When you as a Landlord, rent out a property, you should give a Section 21 Notice of Possession Order to the Tenant, which will allow you as the landlord, to terminate an Assured Shorthold Tenancy Agreement in England or Wales at the end of the fixed term. The landlord must serve a Section 21 Possession Notice on the tenant and must give the tenant a minimum of two months’ notice.
When should I service a Section 21 Notice of Possession Order?
A Section 21 Notice can be served at the same time the tenancy is approved. The expiry date on the notice needs to be the last day of the tenancy agreement. The notice is valid for 12 months and can be trusted upon to bring possession proceedings if the tenant fails to leave on the relevant date.
What about a section 21 for Assured Shorthold Tenancy agreements?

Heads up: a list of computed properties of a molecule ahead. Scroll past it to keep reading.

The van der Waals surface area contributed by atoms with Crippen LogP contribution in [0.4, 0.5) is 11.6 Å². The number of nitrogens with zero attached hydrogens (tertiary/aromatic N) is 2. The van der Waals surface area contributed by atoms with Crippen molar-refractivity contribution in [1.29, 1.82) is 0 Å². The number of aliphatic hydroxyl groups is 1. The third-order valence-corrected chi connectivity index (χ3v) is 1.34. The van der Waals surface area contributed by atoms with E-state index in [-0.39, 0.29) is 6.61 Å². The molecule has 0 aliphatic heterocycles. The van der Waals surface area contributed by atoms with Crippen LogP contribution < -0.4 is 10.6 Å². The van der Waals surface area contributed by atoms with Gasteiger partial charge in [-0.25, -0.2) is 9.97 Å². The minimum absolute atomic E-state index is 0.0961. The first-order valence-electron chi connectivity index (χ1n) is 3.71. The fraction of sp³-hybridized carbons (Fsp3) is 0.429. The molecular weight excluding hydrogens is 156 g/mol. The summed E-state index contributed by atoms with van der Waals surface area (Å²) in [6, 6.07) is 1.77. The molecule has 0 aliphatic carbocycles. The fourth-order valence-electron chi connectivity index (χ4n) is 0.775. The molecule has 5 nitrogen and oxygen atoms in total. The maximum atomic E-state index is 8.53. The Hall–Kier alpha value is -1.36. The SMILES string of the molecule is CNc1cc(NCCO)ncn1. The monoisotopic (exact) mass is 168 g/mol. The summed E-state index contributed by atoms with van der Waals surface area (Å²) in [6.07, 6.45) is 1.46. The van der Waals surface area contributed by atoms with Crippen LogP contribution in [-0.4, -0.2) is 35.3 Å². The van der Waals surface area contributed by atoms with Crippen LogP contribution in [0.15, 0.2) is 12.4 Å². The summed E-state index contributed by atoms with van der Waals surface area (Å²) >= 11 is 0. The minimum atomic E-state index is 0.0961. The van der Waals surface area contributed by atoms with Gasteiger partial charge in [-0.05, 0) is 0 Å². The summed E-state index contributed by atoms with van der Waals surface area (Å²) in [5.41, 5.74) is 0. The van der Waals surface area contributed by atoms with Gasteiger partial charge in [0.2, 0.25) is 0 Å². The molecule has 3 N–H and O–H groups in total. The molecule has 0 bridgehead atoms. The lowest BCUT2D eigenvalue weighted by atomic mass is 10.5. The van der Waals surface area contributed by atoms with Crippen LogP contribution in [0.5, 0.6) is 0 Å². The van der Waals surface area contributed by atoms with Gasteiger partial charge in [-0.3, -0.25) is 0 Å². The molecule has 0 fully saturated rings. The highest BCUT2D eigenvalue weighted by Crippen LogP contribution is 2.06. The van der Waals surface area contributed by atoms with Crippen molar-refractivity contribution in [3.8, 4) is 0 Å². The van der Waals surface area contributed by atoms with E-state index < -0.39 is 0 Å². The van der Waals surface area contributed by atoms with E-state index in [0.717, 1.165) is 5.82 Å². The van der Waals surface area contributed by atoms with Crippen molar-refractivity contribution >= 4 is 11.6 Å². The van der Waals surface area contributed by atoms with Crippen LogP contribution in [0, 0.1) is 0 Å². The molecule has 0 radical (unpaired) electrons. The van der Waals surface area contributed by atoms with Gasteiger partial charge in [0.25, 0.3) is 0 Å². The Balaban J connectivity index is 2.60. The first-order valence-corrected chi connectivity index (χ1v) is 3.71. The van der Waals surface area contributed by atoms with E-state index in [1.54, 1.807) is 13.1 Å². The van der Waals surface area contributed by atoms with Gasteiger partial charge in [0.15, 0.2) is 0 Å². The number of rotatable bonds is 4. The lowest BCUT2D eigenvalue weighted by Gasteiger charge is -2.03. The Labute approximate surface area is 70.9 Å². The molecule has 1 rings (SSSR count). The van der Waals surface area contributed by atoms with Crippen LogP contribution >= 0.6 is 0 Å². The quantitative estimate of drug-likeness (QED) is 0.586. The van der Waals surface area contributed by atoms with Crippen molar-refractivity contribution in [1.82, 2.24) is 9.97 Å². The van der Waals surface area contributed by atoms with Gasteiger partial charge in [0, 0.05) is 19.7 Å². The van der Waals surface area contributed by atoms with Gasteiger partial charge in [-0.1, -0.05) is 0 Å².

In the case of an Assured Shorthold Tenancy Agreement, the landlord is required to show that the tenancy has ended and that the Section 21 notice has been served and has expired. A landlord does not need to establish any ground for possession of the property. If possession is sought by the landlord during the fixed term of the tenancy agreement then it can only be obtained if a breach of contract has been proved. A Section 8 Notice will have to be applied for, in these circumstances.
How can a landlord service the section 21?
You can directly hand it to the tenant in person, post it to the property yourself, or send it by first class post. There is no need for the notice to be sent recorded delivery unless stated in the tenancy agreement.
We would recommend you contact JMR solicitors, as there are certain requirements in regard to the giving of the section 21 Notice, which need to be fulfilled. If these are not followed, the notice will be defective and will result in delay in bringing proceedings for possession.